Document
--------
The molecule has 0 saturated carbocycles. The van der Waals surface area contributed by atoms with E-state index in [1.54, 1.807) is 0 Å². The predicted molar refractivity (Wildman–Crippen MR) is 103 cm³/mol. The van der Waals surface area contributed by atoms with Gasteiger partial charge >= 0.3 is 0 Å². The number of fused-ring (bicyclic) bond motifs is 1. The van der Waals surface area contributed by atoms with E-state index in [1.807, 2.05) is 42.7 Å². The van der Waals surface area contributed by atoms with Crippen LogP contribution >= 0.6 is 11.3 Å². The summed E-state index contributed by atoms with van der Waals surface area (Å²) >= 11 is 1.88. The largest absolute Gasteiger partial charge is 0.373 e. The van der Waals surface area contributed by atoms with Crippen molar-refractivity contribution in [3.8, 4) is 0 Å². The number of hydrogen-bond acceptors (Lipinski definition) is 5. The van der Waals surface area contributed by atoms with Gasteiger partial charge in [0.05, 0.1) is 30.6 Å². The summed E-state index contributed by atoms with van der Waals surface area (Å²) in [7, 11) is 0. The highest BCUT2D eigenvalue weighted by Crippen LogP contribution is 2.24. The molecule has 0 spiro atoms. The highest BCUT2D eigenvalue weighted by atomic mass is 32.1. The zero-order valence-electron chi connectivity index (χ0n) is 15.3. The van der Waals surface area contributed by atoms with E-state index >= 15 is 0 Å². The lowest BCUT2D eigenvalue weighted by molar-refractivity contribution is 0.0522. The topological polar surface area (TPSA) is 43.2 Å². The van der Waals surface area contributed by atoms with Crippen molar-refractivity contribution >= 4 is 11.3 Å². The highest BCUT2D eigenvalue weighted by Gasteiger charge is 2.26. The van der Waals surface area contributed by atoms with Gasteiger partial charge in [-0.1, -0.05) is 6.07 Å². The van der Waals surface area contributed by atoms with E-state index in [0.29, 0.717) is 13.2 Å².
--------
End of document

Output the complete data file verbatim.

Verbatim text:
The molecule has 0 saturated carbocycles. The van der Waals surface area contributed by atoms with E-state index in [1.54, 1.807) is 0 Å². The predicted molar refractivity (Wildman–Crippen MR) is 103 cm³/mol. The van der Waals surface area contributed by atoms with Gasteiger partial charge >= 0.3 is 0 Å². The number of fused-ring (bicyclic) bond motifs is 1. The van der Waals surface area contributed by atoms with E-state index in [1.807, 2.05) is 42.7 Å². The van der Waals surface area contributed by atoms with Crippen LogP contribution >= 0.6 is 11.3 Å². The summed E-state index contributed by atoms with van der Waals surface area (Å²) >= 11 is 1.88. The largest absolute Gasteiger partial charge is 0.373 e. The van der Waals surface area contributed by atoms with Crippen molar-refractivity contribution in [3.8, 4) is 0 Å². The number of hydrogen-bond acceptors (Lipinski definition) is 5. The van der Waals surface area contributed by atoms with Gasteiger partial charge in [0.05, 0.1) is 30.6 Å². The summed E-state index contributed by atoms with van der Waals surface area (Å²) in [7, 11) is 0. The highest BCUT2D eigenvalue weighted by Crippen LogP contribution is 2.24. The molecule has 0 spiro atoms. The highest BCUT2D eigenvalue weighted by atomic mass is 32.1. The zero-order valence-electron chi connectivity index (χ0n) is 15.3. The van der Waals surface area contributed by atoms with E-state index >= 15 is 0 Å². The lowest BCUT2D eigenvalue weighted by molar-refractivity contribution is 0.0522. The topological polar surface area (TPSA) is 43.2 Å². The van der Waals surface area contributed by atoms with Crippen molar-refractivity contribution >= 4 is 11.3 Å². The highest BCUT2D eigenvalue weighted by Gasteiger charge is 2.26. The van der Waals surface area contributed by atoms with Gasteiger partial charge in [-0.1, -0.05) is 6.07 Å². The van der Waals surface area contributed by atoms with E-state index in [0.29, 0.717) is 13.2 Å².